Linux Containers is a light weight virtualization technology at the operating-system level which is capable of running more than one Linux system on a Linux host. It is an alternative to other traditional hypervisors like KVM and Xen. Compared to the full machine virtualization techniques, isolation offered in containers is less but at the same time overhead is reduced as a portion of the host kernel and operating system instance gets shared by the virtual machines. This does not mean that the containers can replace traditional hypervisors as each have their own pros and cons. In this article, we will briefly learn about the installation and usage of one of the popular Linux based container project LXC.
Installation of LXC
I'm using Ubuntu 14.10 for all the examples used here.
LXC can be installed by using the simple apt-get command in Debian based distros (yum in RedHat based ones). Make sure that you use 'sudo' command everywhere if you are not logged in as root.
sudo apt-get install lxc
Creation, listing, login and stopping
Next you need to create a container by using the lxc-create command
sudo lxc-create -t <template> -n <container-name>
There are quite a few ready-made templates available for creating containers. They are mostly for the popular Linux distributions. Let us try to create a Ubuntu based container.
sudo lxc-create -t ubuntu -n Ubuntu1
May be you want to help yourself with a cup of coffee as it takes a while for retrieving the required packages and creating the container. :)
Now we have an Ubuntu container with the name Unbuntu1.
Let us now list all the containers that are present on our host.
poornima@poornima-Lenovo:~$ sudo lxc-ls [sudo] password for poornima: Ubuntu1
We can view the complete details using lxc-info
sudolxc-info -n <container-name>
poornima@poornima-Lenovo:~$ sudo lxc-info -n Ubuntu1 Name: Ubuntu1 State: STOPPED
From the output you can see the list of all the containers present on the host and categorised depending on the different states that they are in (running, stopped or frozen).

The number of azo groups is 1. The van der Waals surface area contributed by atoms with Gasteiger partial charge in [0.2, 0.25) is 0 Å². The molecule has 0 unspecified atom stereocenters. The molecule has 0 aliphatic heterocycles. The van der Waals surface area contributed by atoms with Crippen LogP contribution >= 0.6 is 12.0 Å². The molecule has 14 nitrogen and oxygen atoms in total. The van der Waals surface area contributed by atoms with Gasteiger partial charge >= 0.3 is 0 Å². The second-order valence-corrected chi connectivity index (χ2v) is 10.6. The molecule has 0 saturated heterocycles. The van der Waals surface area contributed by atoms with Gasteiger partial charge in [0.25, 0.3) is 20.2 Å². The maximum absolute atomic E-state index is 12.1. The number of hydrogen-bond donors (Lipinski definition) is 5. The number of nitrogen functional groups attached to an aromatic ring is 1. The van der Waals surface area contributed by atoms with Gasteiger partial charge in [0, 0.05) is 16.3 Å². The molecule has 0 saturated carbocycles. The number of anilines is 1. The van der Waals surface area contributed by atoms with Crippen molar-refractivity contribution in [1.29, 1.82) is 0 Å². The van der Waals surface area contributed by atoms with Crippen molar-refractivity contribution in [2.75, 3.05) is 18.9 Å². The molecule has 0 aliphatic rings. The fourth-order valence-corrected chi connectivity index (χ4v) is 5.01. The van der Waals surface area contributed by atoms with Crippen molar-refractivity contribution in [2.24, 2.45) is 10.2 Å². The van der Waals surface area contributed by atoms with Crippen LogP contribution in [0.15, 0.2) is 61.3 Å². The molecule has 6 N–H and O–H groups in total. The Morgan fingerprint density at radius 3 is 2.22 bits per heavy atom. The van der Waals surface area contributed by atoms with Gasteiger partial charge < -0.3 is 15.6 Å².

Containers can be started using the lxc-start command.
lxc-start -n <container-name>
lxc-start -d -n <container-name> to start the container in the background.
Verify if the container has actually started or not:
poornima@poornima-Lenovo:~$ sudo lxc-info -n Ubuntu1 Name: Ubuntu1 State: RUNNING PID: 2969 IP: 10.0.3.150 CPU use: 1.27 seconds BlkIO use: 20.66 MiB Memory use: 26.27 MiB KMem use: 0 bytes Link: vethVFLSOP TX bytes: 1.80 KiB RX bytes: 4.94 KiB Total bytes: 6.74 KiB
In order to login or attach back to the container console, we have lxc-console.
lxc-console -n <container-name>
poornima@poornima-Lenovo:~$ sudo lxc-console -n Ubuntu1 Connected to tty 1 Type <Ctrl+a q> to exit the console, <ctrl+a ctrl+a=""> to enter Ctrl+a itself Ubuntu 14.10 Ubuntu1 tty1 Ubuntu1 login: ubuntu Password: Last login: Thu Aug 27 12:05:59 IST 2015 on lxc/tty1 Welcome to Ubuntu 14.10 (GNU/Linux 3.16.0-23-generic i686) * Documentation: https://help.ubuntu.com/ ubuntu@Ubuntu1:~$
We can come back to the host's console using the key sequence 'Ctrl+a' followed q. Note that the container is still running in the background and we have just detached from it.
If you have to stop the container you need to use lxc-stop.
lxc-stop -n <container-name>
poornima@poornima-Lenovo:~$ sudo lxc-stop -n Ubuntu1 poornima@poornima-Lenovo:~$ sudo lxc-info -n Ubuntu1 Name: Ubuntu1 State: STOPPED
Freezing, unfreezing, cloning and poweroff
Containers can be frozen using the lxc-freeze command.
lxc-freeze -n <container-name>
poornima@poornima-Lenovo:~$ sudo lxc-freeze -n Ubuntu1 poornima@poornima-Lenovo:~$ sudo lxc-info -n Ubuntu1 Name: Ubuntu1 State: FROZEN PID: 2969 IP: 10.0.3.150 CPU use: 1.48 seconds BlkIO use: 21.42 MiB Memory use: 26.96 MiB KMem use: 0 bytes Link: vethVFLSOP TX bytes: 2.63 KiB RX bytes: 5.80 KiB Total bytes: 8.43 KiB
You can unfreeze them with lxc-unfreeze.
lxc-unfreeze -n <container-name>
One can even clone containers using the lxc-clone command. But before issuing the clone command, see to it that you stop the running container first using the lxc-stop command as mentioned previously.
lxc-clone -o <existing container> -n <new container>
poornima@poornima-Lenovo:~$ sudo lxc-clone -o Ubuntu1 -n Ubuntu-clone Created container Ubuntu-clone as copy of Ubuntu1 poornima@poornima-Lenovo:~$ sudo lxc-ls Ubuntu-clone Ubuntu1